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5 key roles needed to comply with SEC, EU and California climate disclosure regulations

The shifting regulatory and legislative landscape will require companies to prioritize specialized positions.

Magnifying glass on CO2 reduction symbol, surrounded by other sustainability icons

Source: Shutterstock/earth phakphum

New regulation in the U.S. and abroad has ushered in a wave of new roles around carbon reporting and disclosures. Originally, the driver was the much anticipated Securities and Exchange Commission (SEC) climate disclosure rule. However, given the recent stay on the SEC rule, additional regulatory drivers remain such as the European Union’s Corporate Sustainability Reporting Directive (CSRD) and California SB 253, which also faces legal challenges.

Sustainability executives are putting considerable resources into meeting the anticipated — or in the case of California, already enacted — regulatory requirements. Those resources include technology tools and headcount to support gathering  and inputting the data and then putting controls in place to substantiate claims.

As a recruiter, I’m seeing a number of new roles being created, too. Here are five roles companies should be focusing on in preparation for the new regulations. 

1. ESG controller

The ESG controller is responsible for setting up systems to integrate and analyze ESG data, including associated financial implications, conducting risk assessments, setting targets and monitoring progress. The emerging role is gaining attention and was featured in "The Rise of the ESG Controller" panel discussion at GreenBiz 24. 

"The ESG controller role reflects a more rigorous approach to monitoring and disclosing performance," said Velislava Ivanova, Americas chief sustainability officer and climate change and sustainability services leader at EY. "Bringing together competencies across sustainability management, accounting and assurance, this role will be crucial for embedding a new approach to climate accounting in compliance with the SEC rules."

2. In-house sustainability counsel (legal and compliance)

Many companies will need specialized legal expertise to navigate complex international disclosure requirements.

"Companies, especially multinationals, are balancing growing ESG enforcement and litigation risks, ever-expanding shareholder demands and an increasingly complex global landscape of disclosure requirements," said Alexandra Farmer, partner, ESG & Impact, Kirkland & Ellis. "This often requires legal and compliance teams to develop more in-depth substantive knowledge of ESG and sustainability. As a result, many companies are determining that they need a dedicated, often senior, legal or compliance professional to manage these issues."

3. Sustainability reporting director

Gone are the days when sustainability reporting could be an additional task for the communications team; increasingly, it requires a dedicated role with expertise in ESG reporting and a focus on coordination across the business.

Valerie Lee, CEO at BuzzWord, part of Anthesis, explained: "The new requirements are raising the bar for the quality and rigor of sustainability disclosure. Companies need leaders to guide their disclosure strategy and drive the reporting process with the expertise and influence to bring together the right people internally to make informed decisions."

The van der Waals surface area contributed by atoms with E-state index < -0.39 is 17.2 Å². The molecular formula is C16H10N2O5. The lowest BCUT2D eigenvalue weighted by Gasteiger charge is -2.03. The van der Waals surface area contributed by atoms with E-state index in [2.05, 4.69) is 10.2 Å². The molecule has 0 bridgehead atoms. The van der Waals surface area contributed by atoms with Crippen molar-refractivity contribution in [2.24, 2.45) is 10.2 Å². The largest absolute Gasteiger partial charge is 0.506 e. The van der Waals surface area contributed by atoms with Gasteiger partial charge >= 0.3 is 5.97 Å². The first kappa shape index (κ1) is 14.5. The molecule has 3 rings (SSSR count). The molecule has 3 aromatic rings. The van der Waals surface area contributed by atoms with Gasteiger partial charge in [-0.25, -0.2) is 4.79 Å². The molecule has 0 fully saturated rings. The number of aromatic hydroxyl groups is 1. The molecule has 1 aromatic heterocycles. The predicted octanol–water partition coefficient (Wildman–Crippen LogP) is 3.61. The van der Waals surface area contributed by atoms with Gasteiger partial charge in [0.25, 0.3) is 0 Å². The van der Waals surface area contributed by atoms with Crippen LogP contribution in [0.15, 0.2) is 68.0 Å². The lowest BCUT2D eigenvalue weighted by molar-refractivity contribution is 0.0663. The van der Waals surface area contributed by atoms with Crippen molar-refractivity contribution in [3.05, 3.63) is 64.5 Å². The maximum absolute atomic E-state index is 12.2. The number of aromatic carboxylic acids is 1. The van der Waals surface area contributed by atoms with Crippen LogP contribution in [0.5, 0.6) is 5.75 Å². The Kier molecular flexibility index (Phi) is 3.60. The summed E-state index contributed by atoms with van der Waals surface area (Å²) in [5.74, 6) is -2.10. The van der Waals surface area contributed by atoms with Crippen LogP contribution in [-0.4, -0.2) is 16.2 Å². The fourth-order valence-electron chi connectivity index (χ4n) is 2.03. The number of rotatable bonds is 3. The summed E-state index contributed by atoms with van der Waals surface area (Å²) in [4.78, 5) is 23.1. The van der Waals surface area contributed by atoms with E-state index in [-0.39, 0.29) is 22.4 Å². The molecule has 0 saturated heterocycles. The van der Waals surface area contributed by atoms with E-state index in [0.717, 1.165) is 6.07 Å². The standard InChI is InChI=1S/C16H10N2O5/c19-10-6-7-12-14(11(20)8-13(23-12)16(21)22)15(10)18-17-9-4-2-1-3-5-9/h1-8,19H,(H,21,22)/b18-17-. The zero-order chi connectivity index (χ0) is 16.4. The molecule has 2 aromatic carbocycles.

4. ESG data manager

Filling ESG data gaps might require a dedicated role such as an ESG data manager, who is responsible for building tools and integrating software, data management and analysis.

"We’re having a steady increase in discussions with finance, legal, technology/information teams about data management and quality. The phrase ‘data lake’ is commonly used and since we work in carbon accounting, new roles like the ESG data manager are becoming more common titles," said Mike Wallace, chief decarbonization officer at Persefoni AI. "These roles involve working closely with technology and data and will become even more important as regulation and AI evolve."

5. Climate scientist

Companies will need to disclose their climate strategy, and the preparation for this involves gap analysis, materiality assessment, strategy and goal setting — all of which require subject matter expertise.

Lucas Joppa, chief sustainability officer and senior managing director at Haveli Investments, explained the importance of having a climate expert on board: "Climate change is complex, and to set a strategy that tackles this issue meaningfully, companies need in-house expertise. A climate scientist helps direct the broader strategy and monitoring, ultimately boosting business success."

Conclusion

We’re likely to see variations depending on the needs of individual companies, as these roles work both independently or as part of an integrated solution. As companies prepare for regulatory and legislative action on climate disclosure, they will uncover gaps, not only in their data and disclosure but also in their in-house expertise and capabilities.

This is where a recruiter can offer support: Their understanding of both emerging roles and the company's needs can help ensure you have the right personnel in place.

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